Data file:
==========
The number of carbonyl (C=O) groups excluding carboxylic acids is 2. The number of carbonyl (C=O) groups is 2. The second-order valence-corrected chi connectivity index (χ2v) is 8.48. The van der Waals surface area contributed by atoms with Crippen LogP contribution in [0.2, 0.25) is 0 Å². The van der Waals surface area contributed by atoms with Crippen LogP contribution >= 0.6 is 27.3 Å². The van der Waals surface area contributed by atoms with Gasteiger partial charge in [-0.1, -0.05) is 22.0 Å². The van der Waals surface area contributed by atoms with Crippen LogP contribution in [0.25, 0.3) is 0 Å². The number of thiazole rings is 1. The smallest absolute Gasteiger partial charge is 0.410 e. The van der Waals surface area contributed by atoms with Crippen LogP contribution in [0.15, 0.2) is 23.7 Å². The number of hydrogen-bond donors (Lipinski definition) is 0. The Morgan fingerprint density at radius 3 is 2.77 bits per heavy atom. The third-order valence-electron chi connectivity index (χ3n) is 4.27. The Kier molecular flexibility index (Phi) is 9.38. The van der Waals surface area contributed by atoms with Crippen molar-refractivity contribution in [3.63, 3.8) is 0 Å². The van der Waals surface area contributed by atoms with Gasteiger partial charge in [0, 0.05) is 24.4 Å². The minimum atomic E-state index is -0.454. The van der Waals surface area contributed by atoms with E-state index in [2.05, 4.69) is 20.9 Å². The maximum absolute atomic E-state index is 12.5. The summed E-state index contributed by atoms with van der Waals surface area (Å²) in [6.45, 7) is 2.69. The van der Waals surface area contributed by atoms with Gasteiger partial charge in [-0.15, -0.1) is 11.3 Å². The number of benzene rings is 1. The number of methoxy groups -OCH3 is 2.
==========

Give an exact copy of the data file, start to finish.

The number of carbonyl (C=O) groups excluding carboxylic acids is 2. The number of carbonyl (C=O) groups is 2. The second-order valence-corrected chi connectivity index (χ2v) is 8.48. The van der Waals surface area contributed by atoms with Crippen LogP contribution in [0.2, 0.25) is 0 Å². The van der Waals surface area contributed by atoms with Crippen LogP contribution >= 0.6 is 27.3 Å². The van der Waals surface area contributed by atoms with Gasteiger partial charge in [-0.1, -0.05) is 22.0 Å². The van der Waals surface area contributed by atoms with Crippen LogP contribution in [0.25, 0.3) is 0 Å². The number of thiazole rings is 1. The smallest absolute Gasteiger partial charge is 0.410 e. The van der Waals surface area contributed by atoms with Crippen LogP contribution in [0.15, 0.2) is 23.7 Å². The number of hydrogen-bond donors (Lipinski definition) is 0. The Morgan fingerprint density at radius 3 is 2.77 bits per heavy atom. The third-order valence-electron chi connectivity index (χ3n) is 4.27. The Kier molecular flexibility index (Phi) is 9.38. The van der Waals surface area contributed by atoms with Crippen molar-refractivity contribution in [3.63, 3.8) is 0 Å². The van der Waals surface area contributed by atoms with Gasteiger partial charge in [0, 0.05) is 24.4 Å². The minimum atomic E-state index is -0.454. The van der Waals surface area contributed by atoms with E-state index in [2.05, 4.69) is 20.9 Å². The maximum absolute atomic E-state index is 12.5. The summed E-state index contributed by atoms with van der Waals surface area (Å²) in [6.45, 7) is 2.69. The van der Waals surface area contributed by atoms with Gasteiger partial charge in [-0.15, -0.1) is 11.3 Å². The number of benzene rings is 1. The number of methoxy groups -OCH3 is 2.